Date of Degree

9-2018

Document Type

Dissertation

Degree Name

Ph.D.

Program

Economics

Advisor

Thom Thurston

Committee Members

Temisan Agbeyegbe

Wim Vijverberg

Subject Categories

Economics | Economic Theory | Macroeconomics

Keywords

Taylor principle, optimal Taylor rules, combination policy, unobservable shock, money signal

Abstract

The dissertation consists of three Chapters. I consider New Keynesian models which involve tradeoffs between output gap and inflation variances. Such policy strategy is often referred to as flexible inflation targeting rules (e.g., Lars Svensson 2011, pp.1238-95). Taylor rules, in general, have the symbolic expression 𝑖t=πœ‘xπ‘₯t+πœ‘πœ‹πœ‹t+πœ‘g𝑔t, where 𝑖t is the nominal interest rate at period t, π‘₯t is the target variable output gap at period t, πœ‹t is the target variable inflation rate at period t, 𝑔t is realized shock to output gap at period t, and πœ‘x, πœ‘πœ‹ and πœ‘π‘” are coefficients. This three-term Taylor rule is the most efficient Taylor rule in terms of the social welfare loss measurement (i.e., the minimized social welfare loss involved with the three-term Taylor rule is the smallest value when we compare it with the minimized social welfare loss involved with a one-term Taylor rule (𝑖𝑑=πœ‘πœ‹πœ‹π‘‘) or a two-term Taylor rule (𝑖𝑑=πœ‘π‘₯π‘₯𝑑+πœ‘πœ‹πœ‹π‘‘).) Thus, the three-term Taylor rule is used as the benchmark for comparing the performance of Taylor rules in the dissertation.

Chapter 1 argues that the dynamic interpretation most authors have put on the β€œstability and uniqueness” (determinacy) condition of the new Keynesian monetary policy model is inappropriate. Literatures authors maintain a belief when monetary policy is operating through a Taylor rule, the model stability and uniqueness requires the real interest rate move in the same direction as inflation (Taylor Principle). This chapter shows the determinacy condition does not necessarily require the Taylor Principle to hold. The Taylor Principle and the determinacy condition are two different kettles of fish.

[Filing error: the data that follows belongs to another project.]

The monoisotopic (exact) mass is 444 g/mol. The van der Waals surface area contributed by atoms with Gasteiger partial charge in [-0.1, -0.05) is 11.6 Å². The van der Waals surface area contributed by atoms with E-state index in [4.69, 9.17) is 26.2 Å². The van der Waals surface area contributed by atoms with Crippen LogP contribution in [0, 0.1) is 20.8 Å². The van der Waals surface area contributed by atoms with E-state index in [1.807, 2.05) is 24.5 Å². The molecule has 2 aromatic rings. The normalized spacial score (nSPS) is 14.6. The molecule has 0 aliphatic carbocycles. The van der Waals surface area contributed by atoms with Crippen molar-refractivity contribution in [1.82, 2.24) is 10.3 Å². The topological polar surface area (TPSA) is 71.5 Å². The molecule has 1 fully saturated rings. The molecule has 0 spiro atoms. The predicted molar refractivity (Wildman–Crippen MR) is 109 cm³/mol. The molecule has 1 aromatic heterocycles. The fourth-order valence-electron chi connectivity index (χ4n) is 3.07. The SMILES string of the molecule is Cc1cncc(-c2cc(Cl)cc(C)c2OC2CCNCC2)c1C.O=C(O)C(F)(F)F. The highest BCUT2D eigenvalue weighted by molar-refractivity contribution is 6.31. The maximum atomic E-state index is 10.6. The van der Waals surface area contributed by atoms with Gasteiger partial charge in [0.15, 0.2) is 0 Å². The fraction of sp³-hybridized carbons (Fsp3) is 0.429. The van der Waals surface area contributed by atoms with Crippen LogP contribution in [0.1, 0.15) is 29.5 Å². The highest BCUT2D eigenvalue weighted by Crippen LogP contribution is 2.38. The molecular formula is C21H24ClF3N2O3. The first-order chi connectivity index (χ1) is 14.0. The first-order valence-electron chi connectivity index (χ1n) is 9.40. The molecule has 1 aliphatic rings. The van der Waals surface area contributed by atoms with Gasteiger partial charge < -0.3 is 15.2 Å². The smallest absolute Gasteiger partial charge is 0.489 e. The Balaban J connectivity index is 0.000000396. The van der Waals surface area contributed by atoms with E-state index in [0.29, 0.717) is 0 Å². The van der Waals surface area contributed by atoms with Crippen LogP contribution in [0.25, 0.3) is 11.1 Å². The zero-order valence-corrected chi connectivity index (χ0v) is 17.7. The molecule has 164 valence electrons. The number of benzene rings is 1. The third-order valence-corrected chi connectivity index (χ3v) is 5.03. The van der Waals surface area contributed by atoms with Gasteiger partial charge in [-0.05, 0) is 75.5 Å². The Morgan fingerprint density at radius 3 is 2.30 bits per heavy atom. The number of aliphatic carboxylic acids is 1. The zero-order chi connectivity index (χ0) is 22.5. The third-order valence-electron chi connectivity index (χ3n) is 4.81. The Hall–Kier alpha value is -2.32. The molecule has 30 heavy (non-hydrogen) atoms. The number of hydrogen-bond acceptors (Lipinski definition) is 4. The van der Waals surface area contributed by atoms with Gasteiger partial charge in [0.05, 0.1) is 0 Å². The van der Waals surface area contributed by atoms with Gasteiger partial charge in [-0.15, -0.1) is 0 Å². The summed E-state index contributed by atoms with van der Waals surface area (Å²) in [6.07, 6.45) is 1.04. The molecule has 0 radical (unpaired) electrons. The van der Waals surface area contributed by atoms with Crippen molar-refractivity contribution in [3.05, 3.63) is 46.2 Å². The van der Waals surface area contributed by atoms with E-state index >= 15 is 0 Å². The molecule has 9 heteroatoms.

Although the three-term Taylor rule is applied in Chapter 1, some people may object or think that it is impractical or β€œunrealistic” to expect the central bank (β€œthe Fed”) bases a rule on a shock term (πœ‘π‘”π‘”π‘‘). Thus, in Chapter 2 and Chapter 3, I examine two-term (β€œsimple”) Taylor rules which do not have πœ‘π‘”π‘”π‘‘ termβ€”i.e., 𝑖𝑑=πœ‘π‘₯π‘₯𝑑+πœ‘πœ‹πœ‹π‘‘.

Chapter 2 is a study of the linear relationship of the coefficients πœ‘π‘₯ and πœ‘πœ‹ in Taylor rules, which πœ‘π‘₯ is the coefficient to the target variable output gap (π‘₯𝑑) and πœ‘πœ‹ is the coefficient to the target variable inflation rate (πœ‹π‘‘). Furthermore, since I use only π‘₯𝑑 and πœ‹π‘‘ in Taylor rules instead of using π‘₯𝑑 and π‘π‘‘βˆ’π‘π‘‘βˆ’1 (i.e., the difference between price levels in two periods) in Taylor rules, the Taylor rules do not cause optimal inertia. In other words, the Fed has once-and-for-all response to the new development in either π‘₯𝑑 or πœ‹π‘‘, or both. Such new developments are either from realized output gap shocks or inflation rate shocks or both. The monetary policy objective function is then treated as a period quadratic social welfare loss function for two target variables and their coefficients because the solution expectation for all periods is the same as the solution for period t. The optimal policy implies that, especially, the coefficients πœ‘π‘₯ and πœ‘πœ‹ must produce minimum social welfare loss to the economy when the Fed’s monetary policy target is based on the tradeoffs between two target variables inflation rate πœ‹π‘‘ (not price levels) and output gap π‘₯𝑑. For those policy-rate paths (expressed by Taylor rules) which the minimum social welfare losses are guaranteed, I use the term optimal Taylor rules, and for those coefficient vi values satisfied this purpose, I called them optimal coefficients or optimal linear relationship among those coefficients. The natural optimum Taylor rule, as pointed out by Woodford (2001), would have the πœ‘π‘” term (=𝜎), but for the reason in the previous paragraph, I only examine the case of a simpler Taylor rule, 𝑖𝑑=πœ‘π‘₯π‘₯t+πœ‘πœ‹πœ‹π‘‘ (hereafter this Taylor rule is called the simple Taylor rule or the simple TR), when the rule is specified as the optimal interest rate rule for governing the optimal paths of output gap and inflation rate. The global-type solutions with β€œoptimal inertia” will not be considered in all chapters.